United States District Court, D. Oregon, Portland Division
ASHRAF N. TADROS and SHAUN M. TADROS, Plaintiffs,
WILMINGTON TRUST, NATIONAL ASSOCIATION AS SUCCESSOR TRUSTEE TO CITIBANK, N.A.; MORTGAGE ELECTRONIC REGISTRATION SYSTEMS, INC.; BANK OF AMERICA NA; SPECIALIZED LOAN SERVICING, LLC; QUALITY LOAN SERVICING CORPORATION OF WASHINGTON; ROSE CITY VENTURES, INC.; and RAIN CITY CAPITAL OF OREGON, LLC, Defendants.
OPINION AND ORDER
AIKEN, UNITED STATES DISTRICT JUDGE.
matter comes before the Court on: (1) plaintiffs' Motion
for Leave to Amend (doc, 52); (2) plaintiffs' Motion for
Reconsideration (doc. 59); and (3) defendant Rose City
Ventures, Inc.'s ("Rose City") Motion to Enter
Judgment on Plaintiffs' Claim to Quiet Title and
Violation of Oregon TDA (doc. 54). For the reasons stated
below, the motions are DENIED.
parties are familiar with the background facts of this case,
which are discussed at length in the Court's May 15, 2018
Opinion and Order granting defendant Wilmington Trust,
National Association as Successor Trustee to Citybank, N.A.
as Trustee of Structured Asset Mortgage Investments II Inc.,
Bear Stearns ARM Trust, Mortgage Pass-Through Certificates,
Series 2006-4's ("Wilmington's") motion to
dismiss. Tadros v. Wilmington Trust, Natl Assn., No.
3:17-cv-01623-AA, 2018 WL 2248453 (D. Or. May 15, 2018). The
Court will not retread them here.
order, the Court concluded that the res judicata
effect of two bankruptcy court orders barred plaintiffs from
making any claim that depends on Wilmington's lack of
beneficial interest in the promissory note and deed of trust.
Because that contention was essential to plaintiffs'
claims for a declaratory judgment, violation of the Fair Debt
Collection Practices Act ("FDCPA"), violation of
Oregon's Unfair Trade Practices Act, quite title, and
unjust enrichment, the Court dismissed those claims with
prejudice. Without the allegation that Wilmington lacked a
beneficial interest in the promissory note on the date of the
foreclosure sale, the allegations supporting plaintiffs'
remaining claims were insufficient to state a claim for
relief. Accordingly, the Court also dismissed those claims
but did so without prejudice and ordered that plaintiffs may
file a motion for leave to file an amended complaint or
timely seek an extension of time to file such a motion within
timely seeking an extension of time, plaintiffs filed a
motion for leave to file an amended complaint on June 26,
2018. On July 5, 2018, Rose City filed a motion for entry of
judgment dismissing plaintiffs' claims for quiet title
and violation of the Oregon Trust Deed Act. In response on
July 20, 2018, plaintiffs filed a motion to reconsider my
opinion and order granting the motion to dismiss.
Plaintiffs' Motion for Reconsideration
seek reconsideration of the Court's May 15, 2018 Order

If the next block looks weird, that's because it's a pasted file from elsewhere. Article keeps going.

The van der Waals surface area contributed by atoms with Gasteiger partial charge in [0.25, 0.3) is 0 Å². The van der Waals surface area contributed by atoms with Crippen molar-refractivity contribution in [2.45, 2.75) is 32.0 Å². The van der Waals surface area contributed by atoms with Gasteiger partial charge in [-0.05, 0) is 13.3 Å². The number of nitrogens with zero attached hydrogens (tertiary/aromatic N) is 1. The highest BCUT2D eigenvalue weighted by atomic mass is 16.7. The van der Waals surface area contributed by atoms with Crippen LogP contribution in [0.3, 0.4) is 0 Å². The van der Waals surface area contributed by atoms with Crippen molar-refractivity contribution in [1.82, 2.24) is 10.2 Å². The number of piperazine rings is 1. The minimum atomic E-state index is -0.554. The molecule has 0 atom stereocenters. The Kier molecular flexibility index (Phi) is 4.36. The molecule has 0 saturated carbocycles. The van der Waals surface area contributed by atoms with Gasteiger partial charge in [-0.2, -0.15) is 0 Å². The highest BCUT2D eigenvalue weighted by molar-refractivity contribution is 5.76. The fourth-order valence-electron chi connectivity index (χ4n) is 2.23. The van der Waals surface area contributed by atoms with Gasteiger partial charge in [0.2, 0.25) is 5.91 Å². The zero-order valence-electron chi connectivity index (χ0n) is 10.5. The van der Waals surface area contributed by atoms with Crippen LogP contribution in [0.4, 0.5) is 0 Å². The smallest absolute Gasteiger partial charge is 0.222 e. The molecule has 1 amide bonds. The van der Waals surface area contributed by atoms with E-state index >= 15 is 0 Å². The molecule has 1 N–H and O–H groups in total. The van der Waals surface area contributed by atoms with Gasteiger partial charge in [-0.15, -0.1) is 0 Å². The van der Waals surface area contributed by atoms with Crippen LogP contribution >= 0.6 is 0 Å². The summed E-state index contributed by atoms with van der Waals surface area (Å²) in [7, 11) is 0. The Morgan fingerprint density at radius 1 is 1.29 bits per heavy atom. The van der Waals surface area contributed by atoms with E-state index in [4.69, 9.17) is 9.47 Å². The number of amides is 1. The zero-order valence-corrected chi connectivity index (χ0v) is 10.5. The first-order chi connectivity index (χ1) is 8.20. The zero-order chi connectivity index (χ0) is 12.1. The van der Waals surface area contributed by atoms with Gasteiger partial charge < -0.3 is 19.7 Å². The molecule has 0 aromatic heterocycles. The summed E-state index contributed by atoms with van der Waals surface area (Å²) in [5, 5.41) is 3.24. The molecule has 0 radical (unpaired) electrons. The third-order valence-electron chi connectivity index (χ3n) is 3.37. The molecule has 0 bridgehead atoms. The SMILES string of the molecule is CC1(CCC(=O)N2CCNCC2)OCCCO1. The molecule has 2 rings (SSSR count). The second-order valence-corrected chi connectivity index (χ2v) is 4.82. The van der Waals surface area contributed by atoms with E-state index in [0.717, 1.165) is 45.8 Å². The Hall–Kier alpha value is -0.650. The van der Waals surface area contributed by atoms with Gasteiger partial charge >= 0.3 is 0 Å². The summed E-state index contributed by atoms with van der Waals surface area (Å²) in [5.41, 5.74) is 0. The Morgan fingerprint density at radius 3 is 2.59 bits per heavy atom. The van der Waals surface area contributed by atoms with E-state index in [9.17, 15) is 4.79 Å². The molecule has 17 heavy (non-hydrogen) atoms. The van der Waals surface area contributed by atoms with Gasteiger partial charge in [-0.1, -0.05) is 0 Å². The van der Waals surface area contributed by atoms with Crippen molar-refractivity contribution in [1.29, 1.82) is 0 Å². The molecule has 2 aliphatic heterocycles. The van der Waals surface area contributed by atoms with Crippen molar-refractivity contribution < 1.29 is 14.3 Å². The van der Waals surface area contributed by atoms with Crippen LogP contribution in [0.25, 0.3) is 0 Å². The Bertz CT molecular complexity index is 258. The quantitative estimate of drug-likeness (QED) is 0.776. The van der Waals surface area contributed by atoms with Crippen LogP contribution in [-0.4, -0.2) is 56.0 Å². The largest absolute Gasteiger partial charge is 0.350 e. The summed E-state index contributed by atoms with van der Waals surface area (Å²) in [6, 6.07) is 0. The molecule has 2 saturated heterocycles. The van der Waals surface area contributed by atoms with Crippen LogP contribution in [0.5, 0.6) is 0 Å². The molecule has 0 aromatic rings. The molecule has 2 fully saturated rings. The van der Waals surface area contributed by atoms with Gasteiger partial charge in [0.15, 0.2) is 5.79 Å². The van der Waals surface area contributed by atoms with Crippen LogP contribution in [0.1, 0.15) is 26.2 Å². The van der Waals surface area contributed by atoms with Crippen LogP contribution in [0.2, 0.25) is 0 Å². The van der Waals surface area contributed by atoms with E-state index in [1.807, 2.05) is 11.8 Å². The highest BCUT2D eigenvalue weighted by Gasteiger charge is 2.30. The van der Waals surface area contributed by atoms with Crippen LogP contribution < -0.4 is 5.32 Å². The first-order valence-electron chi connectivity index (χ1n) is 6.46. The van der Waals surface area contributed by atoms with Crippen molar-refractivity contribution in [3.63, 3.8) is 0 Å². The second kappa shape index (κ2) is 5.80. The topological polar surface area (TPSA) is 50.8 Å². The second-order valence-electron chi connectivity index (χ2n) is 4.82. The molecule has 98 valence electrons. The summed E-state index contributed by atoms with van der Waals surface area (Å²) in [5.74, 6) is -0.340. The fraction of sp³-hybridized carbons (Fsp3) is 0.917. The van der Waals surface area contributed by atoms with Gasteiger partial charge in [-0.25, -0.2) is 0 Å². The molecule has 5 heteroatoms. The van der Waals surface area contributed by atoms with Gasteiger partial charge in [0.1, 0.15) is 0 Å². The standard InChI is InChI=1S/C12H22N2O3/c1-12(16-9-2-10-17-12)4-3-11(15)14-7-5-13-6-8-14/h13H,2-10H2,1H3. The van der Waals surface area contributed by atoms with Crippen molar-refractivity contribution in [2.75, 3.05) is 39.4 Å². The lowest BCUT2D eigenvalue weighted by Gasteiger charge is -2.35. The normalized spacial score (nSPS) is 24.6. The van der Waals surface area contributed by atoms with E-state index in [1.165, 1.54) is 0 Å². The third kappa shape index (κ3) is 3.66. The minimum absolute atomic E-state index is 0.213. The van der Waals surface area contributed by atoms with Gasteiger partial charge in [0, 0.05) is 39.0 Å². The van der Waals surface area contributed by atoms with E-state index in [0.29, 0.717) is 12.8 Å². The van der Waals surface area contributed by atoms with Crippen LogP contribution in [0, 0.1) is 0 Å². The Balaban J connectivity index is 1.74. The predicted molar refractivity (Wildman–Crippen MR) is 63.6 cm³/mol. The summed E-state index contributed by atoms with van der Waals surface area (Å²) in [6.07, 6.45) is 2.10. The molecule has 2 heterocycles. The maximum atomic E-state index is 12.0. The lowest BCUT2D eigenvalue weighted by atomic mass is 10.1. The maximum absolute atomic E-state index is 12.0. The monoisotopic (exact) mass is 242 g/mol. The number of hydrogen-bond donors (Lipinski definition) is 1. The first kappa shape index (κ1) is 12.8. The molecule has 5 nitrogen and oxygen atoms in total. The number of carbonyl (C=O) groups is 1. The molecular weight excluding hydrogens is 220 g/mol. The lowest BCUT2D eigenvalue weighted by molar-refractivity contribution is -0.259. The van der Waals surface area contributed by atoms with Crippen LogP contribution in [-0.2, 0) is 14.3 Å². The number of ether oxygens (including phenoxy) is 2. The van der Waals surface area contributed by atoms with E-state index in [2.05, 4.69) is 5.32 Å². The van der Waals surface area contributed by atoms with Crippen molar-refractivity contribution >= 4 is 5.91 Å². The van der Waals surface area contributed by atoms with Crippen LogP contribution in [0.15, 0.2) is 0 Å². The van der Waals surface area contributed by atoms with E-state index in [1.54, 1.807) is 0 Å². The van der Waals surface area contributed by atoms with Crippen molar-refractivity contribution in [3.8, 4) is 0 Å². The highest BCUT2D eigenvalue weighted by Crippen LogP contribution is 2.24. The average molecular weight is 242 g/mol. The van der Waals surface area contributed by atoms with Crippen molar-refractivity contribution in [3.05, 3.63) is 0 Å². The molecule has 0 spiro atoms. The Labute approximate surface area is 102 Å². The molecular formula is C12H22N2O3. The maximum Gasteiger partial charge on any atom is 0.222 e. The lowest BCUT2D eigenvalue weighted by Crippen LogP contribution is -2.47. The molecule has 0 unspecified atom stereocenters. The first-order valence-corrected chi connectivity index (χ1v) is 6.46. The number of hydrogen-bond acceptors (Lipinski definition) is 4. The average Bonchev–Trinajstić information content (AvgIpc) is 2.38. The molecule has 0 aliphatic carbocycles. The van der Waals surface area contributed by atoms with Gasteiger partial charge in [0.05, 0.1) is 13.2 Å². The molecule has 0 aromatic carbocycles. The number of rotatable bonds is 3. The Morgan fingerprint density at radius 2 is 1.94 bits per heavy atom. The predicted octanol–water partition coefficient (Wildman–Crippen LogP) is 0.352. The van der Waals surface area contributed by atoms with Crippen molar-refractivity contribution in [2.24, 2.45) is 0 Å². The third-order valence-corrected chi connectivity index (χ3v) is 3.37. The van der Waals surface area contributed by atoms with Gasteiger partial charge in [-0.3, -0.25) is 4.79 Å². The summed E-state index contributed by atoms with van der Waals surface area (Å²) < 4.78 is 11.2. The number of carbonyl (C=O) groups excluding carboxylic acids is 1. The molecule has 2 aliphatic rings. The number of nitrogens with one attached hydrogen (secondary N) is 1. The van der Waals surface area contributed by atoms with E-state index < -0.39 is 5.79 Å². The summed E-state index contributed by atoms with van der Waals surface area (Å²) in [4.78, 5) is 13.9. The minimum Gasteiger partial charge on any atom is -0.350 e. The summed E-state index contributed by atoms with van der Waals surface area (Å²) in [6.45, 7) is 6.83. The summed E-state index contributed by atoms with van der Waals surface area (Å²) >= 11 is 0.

and Opinion dismissing their claims.  A court should reconsider
its earlier decision if it "(1) is presented with newly
discovered evidence, (2) committed clear error or the initial
decision was manifestly unjust, or (3) if there is an
intervening change in controlling law." Sch. Dist.
No. IJ v. ACandS, Inc., 5 F.3d 1255, 1263 (9th Cir.
1993); Pyramid Lake Paiute Tribe of Indians v.
Model, 882 F.2d 364, 369 n, 5 (9th Cir. 1989).
Reconsideration is an "extraordinary remedy, to be used
sparingly in the interests of finality and conservation of
judicial resources." Kona Enters., Inc. v. Estate of
Bishop, 229 F.3d 877, 890 (9th Cir. 2000) (internal
quotation marks and citation omitted).
argue that the Court clearly erred when it concluded that,
under the doctrine of res judicata, two bankruptcy
court orders barred plaintiffs from making any claim that
depends on Wilmington's lack of beneficial interest in
the promissory note and deed of trust. Originally, plaintiffs
responded to Wilmington's res judicata argument
by (1) asserting that the order granting relief from stay had
been obtained by fraud; (2) arguing that it was
"debatable" that plaintiffs actually received
notice of the transfer of claim and that they did not have a
meaningful opportunity to challenge the transfer given how
late it was in the bankruptcy proceedings; and (3) arguing
that res judicata should not apply because
plaintiffs wanted to challenge Wilmington's interest
during the 2013 bankruptcy proceedings but were unable to.
plaintiffs argue that (1) the order granting relief from stay
does not preclude plaintiffs from challenging
Wilmington's interest because the validity of
Wilmington's claim was not litigated in the stay
proceedings and (2) the order granting the transfer of claim
does not have preclusive effect because plaintiffs did not
have standing to object to the transfer.
arguments do not rely on newly discovered evidence or an
intervening change in controlling law. Furthermore,
plaintiffs could have raised these issues before and they are
therefore waived. Motions for reconsideration "may
not be used to raise arguments or present evidence
for the first time when they could reasonably have been
raised earlier in the litigation." Kona Enters.,
Inc., 229 F, 3d at 890 (emphasis in original).
Accordingly, plaintiffs' motion for reconsideration is
Plaintiffs' Motion for Leave to Amend
Proposed Second Amended Complaint realleges plaintiffs'
breach of the covenant of good faith and fair dealing and
improper accounting/FDCPA claims. The proposed complaint also
adds new claims for ...